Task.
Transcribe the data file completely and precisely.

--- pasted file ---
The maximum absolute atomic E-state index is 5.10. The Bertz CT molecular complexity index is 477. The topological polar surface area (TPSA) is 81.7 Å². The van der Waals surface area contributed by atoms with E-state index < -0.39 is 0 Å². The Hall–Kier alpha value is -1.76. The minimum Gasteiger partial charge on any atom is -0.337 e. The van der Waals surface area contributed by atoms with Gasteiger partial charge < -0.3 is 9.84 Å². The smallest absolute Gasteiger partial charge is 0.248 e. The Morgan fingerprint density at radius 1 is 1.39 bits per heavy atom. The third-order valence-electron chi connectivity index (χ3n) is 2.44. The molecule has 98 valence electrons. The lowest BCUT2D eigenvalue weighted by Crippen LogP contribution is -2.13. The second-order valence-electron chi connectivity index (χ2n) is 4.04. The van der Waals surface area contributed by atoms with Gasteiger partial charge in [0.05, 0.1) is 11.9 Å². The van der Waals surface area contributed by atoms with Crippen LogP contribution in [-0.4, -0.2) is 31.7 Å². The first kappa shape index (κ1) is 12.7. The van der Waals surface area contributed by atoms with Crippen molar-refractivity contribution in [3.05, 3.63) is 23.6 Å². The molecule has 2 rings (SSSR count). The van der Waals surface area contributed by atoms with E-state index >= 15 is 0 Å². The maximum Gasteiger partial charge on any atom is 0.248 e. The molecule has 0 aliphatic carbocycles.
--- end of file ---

The maximum absolute atomic E-state index is 5.10. The Bertz CT molecular complexity index is 477. The topological polar surface area (TPSA) is 81.7 Å². The van der Waals surface area contributed by atoms with E-state index < -0.39 is 0 Å². The Hall–Kier alpha value is -1.76. The minimum Gasteiger partial charge on any atom is -0.337 e. The van der Waals surface area contributed by atoms with Gasteiger partial charge < -0.3 is 9.84 Å². The smallest absolute Gasteiger partial charge is 0.248 e. The Morgan fingerprint density at radius 1 is 1.39 bits per heavy atom. The third-order valence-electron chi connectivity index (χ3n) is 2.44. The molecule has 98 valence electrons. The lowest BCUT2D eigenvalue weighted by Crippen LogP contribution is -2.13. The second-order valence-electron chi connectivity index (χ2n) is 4.04. The van der Waals surface area contributed by atoms with Gasteiger partial charge in [0.05, 0.1) is 11.9 Å². The van der Waals surface area contributed by atoms with Crippen LogP contribution in [-0.4, -0.2) is 31.7 Å². The first kappa shape index (κ1) is 12.7. The van der Waals surface area contributed by atoms with Crippen molar-refractivity contribution in [3.05, 3.63) is 23.6 Å². The molecule has 2 rings (SSSR count). The van der Waals surface area contributed by atoms with E-state index >= 15 is 0 Å². The maximum Gasteiger partial charge on any atom is 0.248 e. The molecule has 0 aliphatic carbocycles.